Variable-bead: This bit resembles the multibead bit. but each of the beads it cuts is a different radius. Byrom's bit is piloted. Amana's is not. Available bead radii arc Ys inch, inch, and Mb inch; cutter height is 1 '/h inches.

Bull-nose: A sort of big brother to the beading bits, the bull-nose bit is used to shape the full edge of a board. The "nose diameter" reflects the thickness of stock that can be nosed, i.e., given a full 180-degree roundover. Byrom refers to this bit as being "full radius." The bits have flats above and below the half round, which will create fillets on stock that's thicker than the nose diameter. In general, these bits do not have pilots. Amana and Eagle America make piloted versions of a few sizes— 'J^b-inch, Winch. 1-inch, and 1Y*-inch—that arc intended for pattern work. The bearings match the smallest diameter of the cutter. In use, the bearing rides against a template clamped or tacked to the workpiece, rather than against the workpiece itself. Nose diameter ranges from Ye inch to 1 Yi inches; cutter height, from Vi inch to 2 inches.

Fingernail: Like the bull-nose bit. this bit shapes the edges of boards. It is an unpiloted bit. It has shon flats above and below the cutter arc, which will produce fillets on stock that matches the cutter height. Unlike the bull-nose, it cuts a shallow arc— the fingernail shape—rather than a full 180-degree roundover. (The same effect can be produced on thin stock by using a large-diameter bull-nose bit.) The size of the bit is usually expressed in terms of the straight-line length of the arc. rather than the radius of it. Thus, a V-i-inch fingernail bit would round the edge of K-inch-thiclk stock, but would leave fillets on anything thicker. Available with arc lengths from Mo inch to 1 Yi inches, with bead heights from Y» inch to Y* inch, and with flute lengths from %> inch to 1Y* inches.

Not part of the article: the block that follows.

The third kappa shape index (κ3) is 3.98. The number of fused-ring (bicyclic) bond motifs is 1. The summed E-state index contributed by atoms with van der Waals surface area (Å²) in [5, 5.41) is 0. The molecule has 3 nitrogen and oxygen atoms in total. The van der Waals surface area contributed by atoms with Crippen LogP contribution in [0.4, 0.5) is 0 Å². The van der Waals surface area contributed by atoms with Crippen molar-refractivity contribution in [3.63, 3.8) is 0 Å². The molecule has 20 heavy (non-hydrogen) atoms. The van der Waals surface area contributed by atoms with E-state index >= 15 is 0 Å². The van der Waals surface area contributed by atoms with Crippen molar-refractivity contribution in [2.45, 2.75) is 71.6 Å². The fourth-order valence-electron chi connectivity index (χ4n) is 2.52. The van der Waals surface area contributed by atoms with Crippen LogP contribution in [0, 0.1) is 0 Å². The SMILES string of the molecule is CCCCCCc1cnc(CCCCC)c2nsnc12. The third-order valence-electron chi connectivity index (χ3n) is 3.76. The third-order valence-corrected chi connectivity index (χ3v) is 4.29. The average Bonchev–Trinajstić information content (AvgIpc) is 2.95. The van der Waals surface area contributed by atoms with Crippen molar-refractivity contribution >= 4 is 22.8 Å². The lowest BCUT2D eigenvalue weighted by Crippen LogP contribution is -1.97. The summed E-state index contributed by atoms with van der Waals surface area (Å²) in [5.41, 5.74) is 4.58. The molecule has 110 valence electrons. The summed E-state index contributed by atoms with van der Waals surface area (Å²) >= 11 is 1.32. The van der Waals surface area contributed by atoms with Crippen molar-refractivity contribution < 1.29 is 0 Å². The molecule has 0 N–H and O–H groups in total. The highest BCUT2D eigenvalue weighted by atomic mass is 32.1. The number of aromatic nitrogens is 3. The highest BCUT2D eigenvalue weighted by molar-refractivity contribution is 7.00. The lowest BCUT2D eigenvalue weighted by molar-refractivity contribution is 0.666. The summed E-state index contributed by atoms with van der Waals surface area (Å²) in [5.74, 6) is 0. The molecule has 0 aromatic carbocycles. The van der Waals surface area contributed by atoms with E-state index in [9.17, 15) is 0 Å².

Chamfer: In the small sizes, this bit puts a decorative chamfer on work. In larger sizes, it can bevel dimensional stock (that is. cut a chamfer that extends through the full thickness of the stock). Every manufacturer has at least one 45-degree bit. Cutting lengths range from V» inch to IV: inches; other angles available include 7, 15, 22,/2. 25, 30. 60, and 67 degrees.

Classical palace: Among the many bits labeled "classical," this style is generally used to shape the full edge of a board. Since it doesn't include a pilot, stock must be guided with a fence. It cuts a cove with a full bead. Cutting lengths range from Ya inch to 1Y* inches; bead diameters, from Y* inch to Mb inch; and total relief, from V* inch to Yi inch.

Cove: As its name implies, this bit cuts a cove in the edge of a board. The cove is one of the basic building blocks for many molding profiles. When used in conjunction with beads and fillets, an almost infinite variety of shapes is possible. The cove also makes up one-half of the rule joint, a special combination of profiles used to create the j uncturc between a drop-